Now, one of the fascinating aspects of Anolis lizards (and other species of lizards in fact) is the presence and use of a dewlap — a typically-bright, colorful fold of skin under the chin and along the neckline. Males will often flex the dewlap out (with an accompanying “push up” dance of sorts) to signify territory and/or to impress nearby lady anoles. It’s quite a sight to behold, the male anole macho dance. Further, different species of anoles sport distinctive and relatively specific dewlap designs. A typical Carolina green anole dewlap generally looks like this:
As noted in the caption, that image is a wee bit too contrasty. In natural light, the Carolina green anole’s dewlap is a bit more pinkish and lighter than it looks here (a’la deep red). Regardless, that’s the general gist of the Carolina green anole’s dewlap design. Nothing too fancy; nothing too ornate.
Now, here’s the interesting angle and the subject of this post: In southwest Florida, such as in Collier county, a decent number of A. carolinensis have a slightly different dewlap design. Rather than a light pink base tone, the A. carolinensis dewlaps of southwest Florida can appear slightly greenish or grayish. Though we’ve been to Collier county more than a few times, this was the first time we were able to track down and photograph this distinctive and different pattern:
As it turned out, we were ultimately able to snag and photograph five separate individuals sporting the less-pinkish dewlap. This was the only one still wearing its “green coat,” however, so I’m starting with this one (I’ll talk about the Carolina green anole’s ability to change colors in a forthcoming post). Some of the other gray dewlap anoles we photographed were strikingly different, but more on that later…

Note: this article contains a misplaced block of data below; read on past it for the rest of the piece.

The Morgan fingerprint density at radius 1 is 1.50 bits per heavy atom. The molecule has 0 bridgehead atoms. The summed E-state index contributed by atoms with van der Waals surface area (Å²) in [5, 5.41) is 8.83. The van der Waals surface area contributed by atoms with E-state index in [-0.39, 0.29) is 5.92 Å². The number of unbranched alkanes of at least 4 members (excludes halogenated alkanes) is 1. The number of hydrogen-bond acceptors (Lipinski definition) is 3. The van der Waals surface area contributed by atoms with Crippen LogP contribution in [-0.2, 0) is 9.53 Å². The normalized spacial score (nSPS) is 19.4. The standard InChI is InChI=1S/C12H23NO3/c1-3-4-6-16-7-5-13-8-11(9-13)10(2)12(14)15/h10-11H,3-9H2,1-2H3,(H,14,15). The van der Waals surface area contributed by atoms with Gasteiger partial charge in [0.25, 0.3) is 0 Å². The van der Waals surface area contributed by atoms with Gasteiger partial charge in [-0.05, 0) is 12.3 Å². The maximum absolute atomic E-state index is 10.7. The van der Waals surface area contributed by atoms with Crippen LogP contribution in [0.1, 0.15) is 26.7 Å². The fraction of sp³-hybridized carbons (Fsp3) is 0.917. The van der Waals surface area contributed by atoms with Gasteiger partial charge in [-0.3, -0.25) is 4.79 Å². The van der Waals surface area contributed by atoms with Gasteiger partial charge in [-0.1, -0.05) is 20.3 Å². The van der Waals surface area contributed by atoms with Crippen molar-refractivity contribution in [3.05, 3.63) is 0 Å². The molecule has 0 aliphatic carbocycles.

Now, I have to address the inevitable taxonomy/classification issue that arises because of this… Some folks consider the “gray dewlap” green anoles of south Florida to be a distinctive subspecies: Anolis carolinensis seminolus, the “Southern green anole.” The typical pink-dewlapped green anoles would then be the nominate subspecies, Anolis carolinensis carolinensis, aka the Carolina green anole or, alternatively, the Northern green anole. At this time, I haven’t really read enough convincing research to justify subspecies designations between the pink- and gray-dewlapped anoles of the United States. In fact, I’ve seen plenty of pink-dewlapped green anoles in the same location where we found our five gray-dewlapped green anoles on this trip. From my (albeit limited) perspective, then, the gray dewlap seems to be a phenotypic trait simply more common in some parts of south Florida than it is elsewhere. Regional variance of phenotypic traits is not uncommon in lizards and in snakes, and I’m not sure we need new subspecies designations for every little phenotypic variance out there… but, then again, I’m not exactly an expert on the genomics of All Things Anolis. I’ll stay tuned in for updates, but for now I treat both pink- and gray-dewlap anoles as simply Anolis carolinensis.
To learn more about Green anoles and their legion of anole species, be sure to check out Anole Annals! For a more specific connection, check out this post responding to another gray dewlap A. carolinensis observation from Collier county. I have four additional not-too-pinkish A. carolinensis individuals lined up and ready to post, some with rather striking dewlaps, all in good time and each with its own angle.